Finance industry predictions for 2024: Insights from experts

Rick Steves

Explore 2024’s financial landscape through predictions from experts, including Chainalysis’ Phil Larratt, Pleo’s Torben Andersen, XBTO’s Philippe Bekhazi, Workday’s Daniel Pell, FIS’ Russell Andrews, Warwick Business School’s Ram Gopal, Globacap’s Myles Milston, ConnectPay’s Marius Galdikas, Paytrix’s Eddie Harrison, and Toqio’s Martinez Garcia.

Dive into the future of finance in 2024 through the lens of industry experts. Uncover the nuanced predictions, from the sophistication of illicit actors in the crypto space to the integration of generative AI. Explore the convergence of digital assets and traditional finance, navigate the forces steering the fintech sector, and gain insights into wealth management dynamics.

Witness the anticipated shifts in cross-border payments, marked by the emergence of genuine solutions. This collection of expert perspectives paints a comprehensive picture of the evolving financial landscape, offering a glimpse into the technology-driven and strategically nuanced future of the industry.

Generative Artificial Intelligence (AI) is set to take center stage in finance teams, marking a pivotal moment in the industry’s AI journey. The allure of AI, exemplified by ChatGPT, has prompted a rush towards implementation. However, cautionary voices echo the need for a thoughtful approach, advocating for deliberate, phased rollouts and dedicated teams to trial AI-supported tools. This move towards AI aims to liberate teams from routine tasks, paving the way for more complex endeavors and enhancing overall business value. Yet, the human touch remains indispensable, highlighting the critical synergy between human expertise and AI prowess.

The convergence of digital assets and traditional finance is on the horizon, poised to materialize through potential approvals of spot Bitcoin Exchange-Traded Funds (ETFs). Forecasts predict a gradual shift in mindset among traditional asset allocators, leading to the natural integration of digital assets into investment portfolios. Exciting tailwinds, including the Bitcoin halving and ETF approvals, are anticipated to propel the crypto industry forward. This momentum, coupled with ongoing de-risking and regulatory frameworks, is foreseen to attract a growing cohort of institutional investors.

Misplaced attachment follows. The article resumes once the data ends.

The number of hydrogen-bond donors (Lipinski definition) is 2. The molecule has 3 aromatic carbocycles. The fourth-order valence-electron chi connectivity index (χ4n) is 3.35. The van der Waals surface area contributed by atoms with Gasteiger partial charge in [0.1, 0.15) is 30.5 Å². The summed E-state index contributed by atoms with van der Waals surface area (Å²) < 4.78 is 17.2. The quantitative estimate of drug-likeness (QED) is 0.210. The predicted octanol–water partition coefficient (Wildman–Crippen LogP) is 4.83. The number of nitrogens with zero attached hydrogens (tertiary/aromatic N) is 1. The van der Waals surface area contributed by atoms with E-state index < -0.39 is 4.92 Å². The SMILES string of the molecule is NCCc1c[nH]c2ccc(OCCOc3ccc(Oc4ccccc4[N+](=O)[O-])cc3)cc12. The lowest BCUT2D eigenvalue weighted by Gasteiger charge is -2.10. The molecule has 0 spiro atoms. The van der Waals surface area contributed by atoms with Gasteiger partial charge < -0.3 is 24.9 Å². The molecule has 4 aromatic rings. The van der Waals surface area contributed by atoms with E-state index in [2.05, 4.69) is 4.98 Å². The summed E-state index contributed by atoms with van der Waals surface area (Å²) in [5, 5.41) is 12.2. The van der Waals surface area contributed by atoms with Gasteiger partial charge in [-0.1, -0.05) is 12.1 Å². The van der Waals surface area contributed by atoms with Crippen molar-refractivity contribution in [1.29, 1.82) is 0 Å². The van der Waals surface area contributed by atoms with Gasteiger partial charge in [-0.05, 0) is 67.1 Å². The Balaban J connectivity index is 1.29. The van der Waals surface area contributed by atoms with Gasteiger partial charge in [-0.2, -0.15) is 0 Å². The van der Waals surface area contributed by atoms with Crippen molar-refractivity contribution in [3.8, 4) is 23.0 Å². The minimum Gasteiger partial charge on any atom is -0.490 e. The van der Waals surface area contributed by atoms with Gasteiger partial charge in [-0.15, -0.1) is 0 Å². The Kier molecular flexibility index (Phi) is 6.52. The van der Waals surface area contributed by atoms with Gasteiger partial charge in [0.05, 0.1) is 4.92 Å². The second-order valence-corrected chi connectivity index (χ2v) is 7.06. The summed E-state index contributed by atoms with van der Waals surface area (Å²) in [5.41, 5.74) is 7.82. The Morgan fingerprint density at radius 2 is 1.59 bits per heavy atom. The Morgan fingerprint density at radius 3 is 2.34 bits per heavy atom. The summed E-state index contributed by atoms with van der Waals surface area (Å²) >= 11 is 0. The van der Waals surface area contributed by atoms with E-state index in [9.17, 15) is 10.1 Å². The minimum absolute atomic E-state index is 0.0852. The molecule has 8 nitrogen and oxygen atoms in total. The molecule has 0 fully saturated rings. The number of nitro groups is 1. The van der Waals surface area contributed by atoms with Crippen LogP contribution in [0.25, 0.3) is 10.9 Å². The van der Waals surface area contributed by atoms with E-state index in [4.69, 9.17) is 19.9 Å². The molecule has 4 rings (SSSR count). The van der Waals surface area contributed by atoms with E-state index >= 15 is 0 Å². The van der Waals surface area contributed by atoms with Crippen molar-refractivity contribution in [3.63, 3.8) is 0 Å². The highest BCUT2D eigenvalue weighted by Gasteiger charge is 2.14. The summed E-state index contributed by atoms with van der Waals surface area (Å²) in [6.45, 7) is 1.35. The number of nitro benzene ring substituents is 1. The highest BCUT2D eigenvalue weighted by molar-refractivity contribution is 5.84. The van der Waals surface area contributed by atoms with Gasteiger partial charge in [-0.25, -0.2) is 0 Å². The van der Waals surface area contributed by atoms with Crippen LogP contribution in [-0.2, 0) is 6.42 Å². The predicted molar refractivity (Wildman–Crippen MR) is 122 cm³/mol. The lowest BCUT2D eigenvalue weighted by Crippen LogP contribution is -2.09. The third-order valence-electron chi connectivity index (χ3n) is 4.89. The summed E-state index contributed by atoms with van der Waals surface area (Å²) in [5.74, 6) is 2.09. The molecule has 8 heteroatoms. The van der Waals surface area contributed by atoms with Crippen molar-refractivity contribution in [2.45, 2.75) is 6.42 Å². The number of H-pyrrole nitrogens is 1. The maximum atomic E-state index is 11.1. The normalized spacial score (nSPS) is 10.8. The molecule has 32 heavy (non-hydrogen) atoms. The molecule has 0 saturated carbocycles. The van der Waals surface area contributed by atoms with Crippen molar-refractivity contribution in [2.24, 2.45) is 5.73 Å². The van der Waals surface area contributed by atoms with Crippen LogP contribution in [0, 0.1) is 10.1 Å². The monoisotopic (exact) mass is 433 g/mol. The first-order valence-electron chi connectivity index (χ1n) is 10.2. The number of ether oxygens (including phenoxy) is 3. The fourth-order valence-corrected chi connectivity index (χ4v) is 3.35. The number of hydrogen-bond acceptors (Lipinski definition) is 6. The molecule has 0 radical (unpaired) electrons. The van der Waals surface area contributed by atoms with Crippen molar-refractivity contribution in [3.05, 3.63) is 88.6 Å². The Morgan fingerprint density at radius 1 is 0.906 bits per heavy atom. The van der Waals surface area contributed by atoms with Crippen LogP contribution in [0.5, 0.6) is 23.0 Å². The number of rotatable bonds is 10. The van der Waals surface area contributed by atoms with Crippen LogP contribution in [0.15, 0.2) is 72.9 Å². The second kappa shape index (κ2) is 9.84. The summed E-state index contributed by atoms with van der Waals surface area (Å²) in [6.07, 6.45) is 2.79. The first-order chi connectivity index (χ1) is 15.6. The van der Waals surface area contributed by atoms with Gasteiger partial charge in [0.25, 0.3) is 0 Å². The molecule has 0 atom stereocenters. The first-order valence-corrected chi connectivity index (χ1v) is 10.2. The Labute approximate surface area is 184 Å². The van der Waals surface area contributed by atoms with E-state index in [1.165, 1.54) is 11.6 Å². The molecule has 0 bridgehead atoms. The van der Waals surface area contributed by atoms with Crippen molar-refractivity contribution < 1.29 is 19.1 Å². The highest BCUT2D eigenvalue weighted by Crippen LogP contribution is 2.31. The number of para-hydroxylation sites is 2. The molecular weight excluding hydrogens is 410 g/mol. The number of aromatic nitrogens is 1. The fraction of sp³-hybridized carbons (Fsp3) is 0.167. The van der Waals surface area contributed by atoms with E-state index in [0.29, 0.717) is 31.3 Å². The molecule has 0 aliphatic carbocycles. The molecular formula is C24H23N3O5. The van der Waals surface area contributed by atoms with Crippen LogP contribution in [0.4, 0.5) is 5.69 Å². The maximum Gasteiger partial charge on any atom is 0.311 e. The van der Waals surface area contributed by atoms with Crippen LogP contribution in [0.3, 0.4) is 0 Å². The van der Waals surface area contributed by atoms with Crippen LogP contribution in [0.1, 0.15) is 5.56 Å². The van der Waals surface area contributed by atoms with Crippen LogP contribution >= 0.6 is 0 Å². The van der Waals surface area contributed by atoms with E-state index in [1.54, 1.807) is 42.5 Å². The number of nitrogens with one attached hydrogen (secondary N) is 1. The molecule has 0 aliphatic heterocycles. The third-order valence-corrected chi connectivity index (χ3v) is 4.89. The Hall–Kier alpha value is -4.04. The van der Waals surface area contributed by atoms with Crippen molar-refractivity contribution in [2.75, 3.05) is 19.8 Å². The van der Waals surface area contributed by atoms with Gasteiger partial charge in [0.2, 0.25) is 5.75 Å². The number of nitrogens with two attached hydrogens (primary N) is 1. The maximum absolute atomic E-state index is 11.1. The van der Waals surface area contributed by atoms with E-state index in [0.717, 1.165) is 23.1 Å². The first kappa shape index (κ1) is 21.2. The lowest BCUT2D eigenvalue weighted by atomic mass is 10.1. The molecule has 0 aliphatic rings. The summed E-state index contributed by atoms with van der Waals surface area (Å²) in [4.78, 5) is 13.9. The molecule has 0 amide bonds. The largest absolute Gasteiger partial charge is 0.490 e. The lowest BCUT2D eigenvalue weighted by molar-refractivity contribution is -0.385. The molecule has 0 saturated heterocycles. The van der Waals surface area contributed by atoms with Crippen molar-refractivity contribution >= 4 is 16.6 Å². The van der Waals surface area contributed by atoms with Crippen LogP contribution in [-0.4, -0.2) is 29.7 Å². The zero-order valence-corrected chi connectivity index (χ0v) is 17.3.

Technology emerges as a strategic ally in navigating external challenges like market uncertainty and skills shortages. Financial planning in 2024 is envisioned to be technology-driven, harnessing the power of Artificial Intelligence (AI) to augment human potential. The emphasis is on ensuring operational efficiency, delivering high-value insights, and fostering business growth. This marriage of technology and finance positions businesses to navigate volatility without missing out on opportunities, creating a resilient ecosystem.

In the wealth management space, the challenges of market conditions persist. Wealth managers find themselves in a balancing act, justifying investments in markets offering returns similar to cash portfolios. Hyper-personalization emerges as a key trend, inspired by successes in other industries like entertainment. Wealth tech is expected to experiment with Artificial Intelligence (AI) to optimize customer journeys, ensuring a seamless and intuitive experience. The shift towards holistic wealth management gains momentum, responding to consumer demands for comprehensive services under one roof.

The forces shaping the fintech sector in 2024 are diverse and dynamic. Advances in data science and AI promise further personalization and customization of financial services, with algorithms analyzing client behaviors to recommend tailored investment portfolios. The flip side, however, entails risks associated with flawed AI implementations, underlining the importance of governance and education during AI adoption. The shift towards digital payments continues unabated, driven by initiatives like Payment Services Directive 3 (PSD3) and a global push towards open-source, customizable language models to address security and privacy concerns.